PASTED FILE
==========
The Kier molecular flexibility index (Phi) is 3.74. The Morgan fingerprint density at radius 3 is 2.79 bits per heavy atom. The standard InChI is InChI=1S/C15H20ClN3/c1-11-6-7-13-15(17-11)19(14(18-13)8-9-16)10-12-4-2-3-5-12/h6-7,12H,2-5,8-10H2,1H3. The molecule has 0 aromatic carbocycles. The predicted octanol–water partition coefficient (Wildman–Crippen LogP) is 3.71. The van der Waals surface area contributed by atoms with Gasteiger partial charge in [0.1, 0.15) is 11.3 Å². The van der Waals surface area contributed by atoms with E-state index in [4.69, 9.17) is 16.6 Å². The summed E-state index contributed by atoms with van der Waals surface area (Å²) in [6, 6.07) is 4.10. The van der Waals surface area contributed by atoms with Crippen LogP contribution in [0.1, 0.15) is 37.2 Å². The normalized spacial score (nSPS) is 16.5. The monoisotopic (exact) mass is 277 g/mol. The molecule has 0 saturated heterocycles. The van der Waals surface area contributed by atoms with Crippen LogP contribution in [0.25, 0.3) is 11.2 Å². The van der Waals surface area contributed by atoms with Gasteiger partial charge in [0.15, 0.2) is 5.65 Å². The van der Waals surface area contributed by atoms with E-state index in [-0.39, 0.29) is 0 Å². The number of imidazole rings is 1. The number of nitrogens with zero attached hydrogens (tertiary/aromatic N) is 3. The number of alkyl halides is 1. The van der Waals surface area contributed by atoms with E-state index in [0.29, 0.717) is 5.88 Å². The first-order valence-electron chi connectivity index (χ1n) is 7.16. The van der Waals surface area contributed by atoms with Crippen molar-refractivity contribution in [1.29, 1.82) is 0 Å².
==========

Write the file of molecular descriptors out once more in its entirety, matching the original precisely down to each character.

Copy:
The Kier molecular flexibility index (Phi) is 3.74. The Morgan fingerprint density at radius 3 is 2.79 bits per heavy atom. The standard InChI is InChI=1S/C15H20ClN3/c1-11-6-7-13-15(17-11)19(14(18-13)8-9-16)10-12-4-2-3-5-12/h6-7,12H,2-5,8-10H2,1H3. The molecule has 0 aromatic carbocycles. The predicted octanol–water partition coefficient (Wildman–Crippen LogP) is 3.71. The van der Waals surface area contributed by atoms with Gasteiger partial charge in [0.1, 0.15) is 11.3 Å². The van der Waals surface area contributed by atoms with E-state index in [4.69, 9.17) is 16.6 Å². The summed E-state index contributed by atoms with van der Waals surface area (Å²) in [6, 6.07) is 4.10. The van der Waals surface area contributed by atoms with Crippen LogP contribution in [0.1, 0.15) is 37.2 Å². The normalized spacial score (nSPS) is 16.5. The monoisotopic (exact) mass is 277 g/mol. The molecule has 0 saturated heterocycles. The van der Waals surface area contributed by atoms with Crippen LogP contribution in [0.25, 0.3) is 11.2 Å². The van der Waals surface area contributed by atoms with Gasteiger partial charge in [0.15, 0.2) is 5.65 Å². The van der Waals surface area contributed by atoms with E-state index in [-0.39, 0.29) is 0 Å². The number of imidazole rings is 1. The number of nitrogens with zero attached hydrogens (tertiary/aromatic N) is 3. The number of alkyl halides is 1. The van der Waals surface area contributed by atoms with E-state index in [0.29, 0.717) is 5.88 Å². The first-order valence-electron chi connectivity index (χ1n) is 7.16. The van der Waals surface area contributed by atoms with Crippen molar-refractivity contribution in [1.29, 1.82) is 0 Å².